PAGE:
North Korea has tested an underwater nuclear attack drone, similar to Russia’s Poseidon torpedo.
Pyongyang claims the weapon could cause “radioactive tsunamis,” but it has been met with skepticism.
The new weapon’s reveal comes as Kim Jong Un is ramping up efforts to boost nuclear development.
North Korea has released new imagery of testing of what it claims is an underwater nuclear attack drone that can be deployed to devastating effect, but officials and expert observers believe Pyongyang’s claims to be “exaggerated.”
Pyongyang first tested the weapon last week after over a decade of development, sending it cruising off the country’s eastern coast at a depth of up to nearly 500 feet for around 60 hours. State media said that a test warhead detonated underwater and hailed the mission as a success because it “fully confirmed” the weapon’s capabilities.
“The mission of the underwater nuclear strategic weapon is to stealthily infiltrate into operational waters and make a super-scale radioactive tsunami through underwater explosion to destroy naval striker groups and major operational ports of the enemy,” state-run media outlet KCNA said.
“This nuclear underwater attack drone can be deployed at any coast and port or towed by a surface ship for operation,” state media boasted.
Another round of testing for the drone — named “Haeil-1” — was conducted over the weekend, and that time, the North Korean device traveled over 370 miles for more than 41 hours, state media reported, adding that the test warhead was “correctly set off.”
The recent testing marks the first time that North Korea has publicly revealed this type of potential weapon, which seems to resemble a similar device in development by another isolated government — Russia.
For years, Moscow has been working on a intercontinental autonomous nuclear torpedo, sometimes referred to as a drone, called the Poseidon. That weapon has been described as a “doomsday” device because it has been speculated that the payload could potentially cause a radioactive tsunami, as Pyongyang claims its weapon can do.
But like Poseidon, rumors of the Haeil drone’s capabilities have potentially been exaggerated, and there’s no guarantee that it will even work. North Korea’s claims about the weapon have already been met with by skepticism by experts and officials.
South Korea’s Joint Chiefs of Staff (JCS) expressed its doubts about the weapon and said its military believes that it is “highly likely” Pyongyang’s claims “are exaggerated and manipulated,” according to Seoul-based NK News.
“There have been signs that North Korea has been developing unmanned submarines, but we assess that they are still at an elementary level,” South Korea’s JCS added.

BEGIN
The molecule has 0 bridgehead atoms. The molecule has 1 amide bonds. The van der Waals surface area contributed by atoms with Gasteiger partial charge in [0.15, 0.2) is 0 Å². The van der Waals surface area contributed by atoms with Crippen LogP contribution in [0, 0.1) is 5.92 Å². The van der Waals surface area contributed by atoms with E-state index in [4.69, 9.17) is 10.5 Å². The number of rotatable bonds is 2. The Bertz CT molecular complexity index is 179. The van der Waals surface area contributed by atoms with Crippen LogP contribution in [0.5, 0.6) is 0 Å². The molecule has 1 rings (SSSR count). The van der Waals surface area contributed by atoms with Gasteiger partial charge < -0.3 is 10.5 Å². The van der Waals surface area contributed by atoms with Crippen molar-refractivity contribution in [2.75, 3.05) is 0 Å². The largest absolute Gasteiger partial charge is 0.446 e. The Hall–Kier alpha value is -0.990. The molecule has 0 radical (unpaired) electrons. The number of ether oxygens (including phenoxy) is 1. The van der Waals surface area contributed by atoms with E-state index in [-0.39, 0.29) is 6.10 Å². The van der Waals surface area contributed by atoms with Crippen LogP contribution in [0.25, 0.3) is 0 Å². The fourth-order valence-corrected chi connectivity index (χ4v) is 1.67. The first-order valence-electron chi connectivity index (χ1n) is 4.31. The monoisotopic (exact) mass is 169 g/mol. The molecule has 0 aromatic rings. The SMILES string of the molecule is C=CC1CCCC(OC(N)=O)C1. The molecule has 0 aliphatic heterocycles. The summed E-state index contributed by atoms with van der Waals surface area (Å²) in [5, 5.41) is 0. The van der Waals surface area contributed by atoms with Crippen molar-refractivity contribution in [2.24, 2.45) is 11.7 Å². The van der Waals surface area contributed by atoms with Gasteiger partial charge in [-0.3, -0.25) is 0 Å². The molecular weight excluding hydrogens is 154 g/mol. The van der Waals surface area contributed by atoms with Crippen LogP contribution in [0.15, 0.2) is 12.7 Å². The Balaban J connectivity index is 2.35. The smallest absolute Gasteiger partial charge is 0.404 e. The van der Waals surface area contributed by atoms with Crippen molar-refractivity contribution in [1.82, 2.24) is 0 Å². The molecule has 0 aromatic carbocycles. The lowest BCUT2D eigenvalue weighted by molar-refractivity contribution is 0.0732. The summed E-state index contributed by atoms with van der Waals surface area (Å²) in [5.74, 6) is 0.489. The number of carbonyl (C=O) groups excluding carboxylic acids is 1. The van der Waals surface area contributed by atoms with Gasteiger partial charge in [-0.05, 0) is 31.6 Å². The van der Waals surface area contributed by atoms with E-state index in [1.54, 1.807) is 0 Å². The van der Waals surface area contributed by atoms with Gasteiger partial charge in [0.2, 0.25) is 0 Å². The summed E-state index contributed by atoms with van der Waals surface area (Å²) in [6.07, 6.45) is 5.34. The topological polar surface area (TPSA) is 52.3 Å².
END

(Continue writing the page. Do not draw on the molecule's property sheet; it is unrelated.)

Ankit Panda, a senior fellow in the nuclear policy program at the Carnegie Endowment for International Peace, also questioned the weapon’s future. “There are good reasons to maintain skepticism that North Korea will widely produce or deploy the Haeil system,” he wrote in an NK Pro analysis.
That said, Panda noted in an interview with CNN that “there’s nothing preventing North Korea from, in principle, putting a nuclear device on an underwater vehicle like this and detonating it,” but a lot of questions remain about how it works and what this system is actually capable of compared to the claims of North Korean state media.
North Korea’s recent underwater drone testing — which came in tandem with the launch of several strategic cruise missiles — comes on the heels of extensive military drills by the US and South Korea, often regarded by Pyongyang as provocative, and as the country continues to advance its weapons programs.
Earlier this month, Pyongyang tested the Hwasong-17 — its largest intercontinental ballistic missile yet — which reached a maximum altitude of over 3,700 miles and flew over 620 miles off the coast of the Korean peninsula. It was one of several missile launches that took place this month.
North Korean leader Kim Jong Un this week urged scientists to bolster production of weapons-grade nuclear material and work on expanding his country’s nuclear arsenal “exponentially,” according to a KCNA report, which added that Kim placed “important tasks” — which were not immediately identified — on Pyongyang’s weapons industry.
Meanwhile, the country on Tuesday unveiled photos of Kim inspecting new and smaller nuclear warheads, which experts speculate could be fitted on various types of delivery systems.
Despite international pressure to halt its weapons development programs, particularly its nuclear programs, North Korea effectively declared in September of last year that its nuclear course is irreversible.
Read the original article on Business Insider